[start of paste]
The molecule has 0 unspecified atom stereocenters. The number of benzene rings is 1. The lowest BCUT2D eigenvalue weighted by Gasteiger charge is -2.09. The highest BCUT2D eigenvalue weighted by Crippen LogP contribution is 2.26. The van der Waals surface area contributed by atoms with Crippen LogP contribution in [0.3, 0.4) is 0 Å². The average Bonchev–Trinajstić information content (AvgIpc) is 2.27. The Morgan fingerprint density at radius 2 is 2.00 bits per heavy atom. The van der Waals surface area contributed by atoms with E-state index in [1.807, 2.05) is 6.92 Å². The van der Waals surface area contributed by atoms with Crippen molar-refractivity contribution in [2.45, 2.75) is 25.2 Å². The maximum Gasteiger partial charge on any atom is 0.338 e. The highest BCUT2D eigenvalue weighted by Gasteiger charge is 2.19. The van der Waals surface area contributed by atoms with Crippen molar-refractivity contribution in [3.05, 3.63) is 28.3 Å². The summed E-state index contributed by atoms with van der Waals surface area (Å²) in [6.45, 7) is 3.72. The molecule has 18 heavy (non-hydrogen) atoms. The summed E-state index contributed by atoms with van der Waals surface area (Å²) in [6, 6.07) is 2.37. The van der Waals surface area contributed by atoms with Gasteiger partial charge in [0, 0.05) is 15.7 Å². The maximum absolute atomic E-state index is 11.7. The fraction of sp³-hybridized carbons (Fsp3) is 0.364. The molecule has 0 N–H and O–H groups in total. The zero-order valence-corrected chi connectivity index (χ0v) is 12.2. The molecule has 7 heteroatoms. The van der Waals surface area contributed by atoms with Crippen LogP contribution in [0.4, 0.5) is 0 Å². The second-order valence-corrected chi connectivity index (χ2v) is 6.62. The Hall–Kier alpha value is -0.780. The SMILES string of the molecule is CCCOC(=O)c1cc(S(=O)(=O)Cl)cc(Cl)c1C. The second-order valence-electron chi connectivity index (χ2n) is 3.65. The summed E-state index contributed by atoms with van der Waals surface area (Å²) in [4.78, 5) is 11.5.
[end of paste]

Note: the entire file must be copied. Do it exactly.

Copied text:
The molecule has 0 unspecified atom stereocenters. The number of benzene rings is 1. The lowest BCUT2D eigenvalue weighted by Gasteiger charge is -2.09. The highest BCUT2D eigenvalue weighted by Crippen LogP contribution is 2.26. The van der Waals surface area contributed by atoms with Crippen LogP contribution in [0.3, 0.4) is 0 Å². The average Bonchev–Trinajstić information content (AvgIpc) is 2.27. The Morgan fingerprint density at radius 2 is 2.00 bits per heavy atom. The van der Waals surface area contributed by atoms with E-state index in [1.807, 2.05) is 6.92 Å². The van der Waals surface area contributed by atoms with Crippen molar-refractivity contribution in [2.45, 2.75) is 25.2 Å². The maximum Gasteiger partial charge on any atom is 0.338 e. The highest BCUT2D eigenvalue weighted by Gasteiger charge is 2.19. The van der Waals surface area contributed by atoms with Crippen molar-refractivity contribution in [3.05, 3.63) is 28.3 Å². The summed E-state index contributed by atoms with van der Waals surface area (Å²) in [6.45, 7) is 3.72. The molecule has 18 heavy (non-hydrogen) atoms. The summed E-state index contributed by atoms with van der Waals surface area (Å²) in [6, 6.07) is 2.37. The van der Waals surface area contributed by atoms with Gasteiger partial charge in [0, 0.05) is 15.7 Å². The maximum absolute atomic E-state index is 11.7. The fraction of sp³-hybridized carbons (Fsp3) is 0.364. The molecule has 0 N–H and O–H groups in total. The zero-order valence-corrected chi connectivity index (χ0v) is 12.2. The molecule has 7 heteroatoms. The van der Waals surface area contributed by atoms with Crippen LogP contribution in [0.4, 0.5) is 0 Å². The second-order valence-corrected chi connectivity index (χ2v) is 6.62. The Hall–Kier alpha value is -0.780. The SMILES string of the molecule is CCCOC(=O)c1cc(S(=O)(=O)Cl)cc(Cl)c1C. The second-order valence-electron chi connectivity index (χ2n) is 3.65. The summed E-state index contributed by atoms with van der Waals surface area (Å²) in [4.78, 5) is 11.5.